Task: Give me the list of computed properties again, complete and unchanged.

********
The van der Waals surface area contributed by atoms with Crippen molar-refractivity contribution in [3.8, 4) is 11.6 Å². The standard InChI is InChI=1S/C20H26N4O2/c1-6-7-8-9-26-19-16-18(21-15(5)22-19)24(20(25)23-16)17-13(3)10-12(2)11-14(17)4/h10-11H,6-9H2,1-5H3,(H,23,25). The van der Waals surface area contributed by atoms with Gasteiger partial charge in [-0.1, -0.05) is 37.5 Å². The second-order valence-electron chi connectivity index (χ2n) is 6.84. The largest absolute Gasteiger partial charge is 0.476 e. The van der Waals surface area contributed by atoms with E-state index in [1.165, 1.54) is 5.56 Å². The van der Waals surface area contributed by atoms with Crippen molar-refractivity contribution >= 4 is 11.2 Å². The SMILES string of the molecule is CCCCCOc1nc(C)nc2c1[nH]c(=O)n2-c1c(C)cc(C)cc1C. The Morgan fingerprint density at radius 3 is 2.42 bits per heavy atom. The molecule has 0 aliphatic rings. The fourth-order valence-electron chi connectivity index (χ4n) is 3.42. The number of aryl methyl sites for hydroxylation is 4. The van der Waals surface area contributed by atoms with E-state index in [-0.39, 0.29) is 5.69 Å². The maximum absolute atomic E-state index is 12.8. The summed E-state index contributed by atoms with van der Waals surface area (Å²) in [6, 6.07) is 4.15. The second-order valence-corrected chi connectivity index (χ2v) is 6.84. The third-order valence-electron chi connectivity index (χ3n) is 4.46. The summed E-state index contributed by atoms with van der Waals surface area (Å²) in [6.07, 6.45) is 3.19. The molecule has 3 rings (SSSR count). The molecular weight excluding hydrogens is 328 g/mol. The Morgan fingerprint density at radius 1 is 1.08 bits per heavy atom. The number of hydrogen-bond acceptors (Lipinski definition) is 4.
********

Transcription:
The van der Waals surface area contributed by atoms with Crippen molar-refractivity contribution in [3.8, 4) is 11.6 Å². The standard InChI is InChI=1S/C20H26N4O2/c1-6-7-8-9-26-19-16-18(21-15(5)22-19)24(20(25)23-16)17-13(3)10-12(2)11-14(17)4/h10-11H,6-9H2,1-5H3,(H,23,25). The van der Waals surface area contributed by atoms with Gasteiger partial charge in [-0.1, -0.05) is 37.5 Å². The second-order valence-electron chi connectivity index (χ2n) is 6.84. The largest absolute Gasteiger partial charge is 0.476 e. The van der Waals surface area contributed by atoms with E-state index in [1.165, 1.54) is 5.56 Å². The van der Waals surface area contributed by atoms with Crippen molar-refractivity contribution >= 4 is 11.2 Å². The SMILES string of the molecule is CCCCCOc1nc(C)nc2c1[nH]c(=O)n2-c1c(C)cc(C)cc1C. The Morgan fingerprint density at radius 3 is 2.42 bits per heavy atom. The molecule has 0 aliphatic rings. The fourth-order valence-electron chi connectivity index (χ4n) is 3.42. The number of aryl methyl sites for hydroxylation is 4. The van der Waals surface area contributed by atoms with E-state index in [-0.39, 0.29) is 5.69 Å². The maximum absolute atomic E-state index is 12.8. The summed E-state index contributed by atoms with van der Waals surface area (Å²) in [6, 6.07) is 4.15. The second-order valence-corrected chi connectivity index (χ2v) is 6.84. The third-order valence-electron chi connectivity index (χ3n) is 4.46. The summed E-state index contributed by atoms with van der Waals surface area (Å²) in [6.07, 6.45) is 3.19. The molecule has 3 rings (SSSR count). The molecular weight excluding hydrogens is 328 g/mol. The Morgan fingerprint density at radius 1 is 1.08 bits per heavy atom. The number of hydrogen-bond acceptors (Lipinski definition) is 4.